We were impressed by the lovely Labyrinth design created by @DrBattyTowers. We like a labyrinth, do we Beaker Folk. Iit's a nice afternoon, and everybody had lost interest in the spanking of the Aussies, so we were in need of a spiritual exercise.
Thankfully, we have a 3D printer for producing labyrinths. All you do is scan in the floor plan, set the height, press a few buttons and waste a load of the earth's resources and, five minutes later, you have a gently cooling labyrinth in the middle of the lawn. We've nine or ten of them now. We really must work out what to do with them. We reckoned Dr Batty's was a good one, though, so we set the walls to 8 feet high, knocked it out fairly fast, gave it a few minutes to cool and then everyone piled in.
It was only when we got to the centre that we realised the fatal flaw. There is no way out. Obviously, you can just turn round and walk back the way you came, but that's not how Beaker People do Labyrinths. We like a way in and a way out. We believe in the old saying that you can only step in a river once.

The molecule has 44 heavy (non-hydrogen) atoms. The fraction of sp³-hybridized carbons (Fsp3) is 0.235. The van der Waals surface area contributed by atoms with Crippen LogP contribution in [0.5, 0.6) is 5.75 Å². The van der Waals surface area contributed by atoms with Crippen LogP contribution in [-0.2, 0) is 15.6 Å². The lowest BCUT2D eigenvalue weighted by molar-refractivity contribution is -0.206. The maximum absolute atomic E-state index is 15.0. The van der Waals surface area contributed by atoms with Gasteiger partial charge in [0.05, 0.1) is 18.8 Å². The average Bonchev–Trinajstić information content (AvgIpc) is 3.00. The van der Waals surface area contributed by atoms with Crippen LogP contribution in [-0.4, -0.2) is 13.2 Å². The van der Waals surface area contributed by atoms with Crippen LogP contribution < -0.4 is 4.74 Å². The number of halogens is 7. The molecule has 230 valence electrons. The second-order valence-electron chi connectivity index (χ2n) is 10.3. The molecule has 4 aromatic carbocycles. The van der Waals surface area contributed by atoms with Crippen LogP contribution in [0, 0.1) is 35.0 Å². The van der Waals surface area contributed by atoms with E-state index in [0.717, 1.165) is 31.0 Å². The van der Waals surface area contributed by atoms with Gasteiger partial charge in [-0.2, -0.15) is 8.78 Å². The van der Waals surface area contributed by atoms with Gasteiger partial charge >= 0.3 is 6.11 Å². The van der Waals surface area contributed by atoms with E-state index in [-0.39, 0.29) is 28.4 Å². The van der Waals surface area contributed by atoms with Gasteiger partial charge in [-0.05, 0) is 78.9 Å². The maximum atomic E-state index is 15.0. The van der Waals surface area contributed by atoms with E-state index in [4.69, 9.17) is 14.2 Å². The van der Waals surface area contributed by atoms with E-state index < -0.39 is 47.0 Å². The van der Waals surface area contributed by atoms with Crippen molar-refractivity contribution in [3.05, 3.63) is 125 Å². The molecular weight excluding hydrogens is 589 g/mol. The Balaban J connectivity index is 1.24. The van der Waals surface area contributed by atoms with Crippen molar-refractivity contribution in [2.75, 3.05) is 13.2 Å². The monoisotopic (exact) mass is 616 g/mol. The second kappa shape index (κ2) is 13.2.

So what do we end up with? All the Beaker Folk, compressed into one corner, screaming with claustrophobia. We shouted at Burton to give us the floor plan, so we could work out the best way out. But instead of letting me have it, he fell into a reverie as to how much the plan reminded him of the logo of Learning Tree International, and what happened to that mug he swears they should have sent him.
The moral of the story is obvious, and much-fabled in Beaker song down th anges. Never enter a labyrinth without a pick axe. Thankfully that was exactly what we'd brought - it is part of the necessary equipment, along with a ladder, emergency flares and emergency flairs - and we were out within ten minutes, the young and feeble crying and fainting around us.
Next time, we're going to check the plans more rigorously.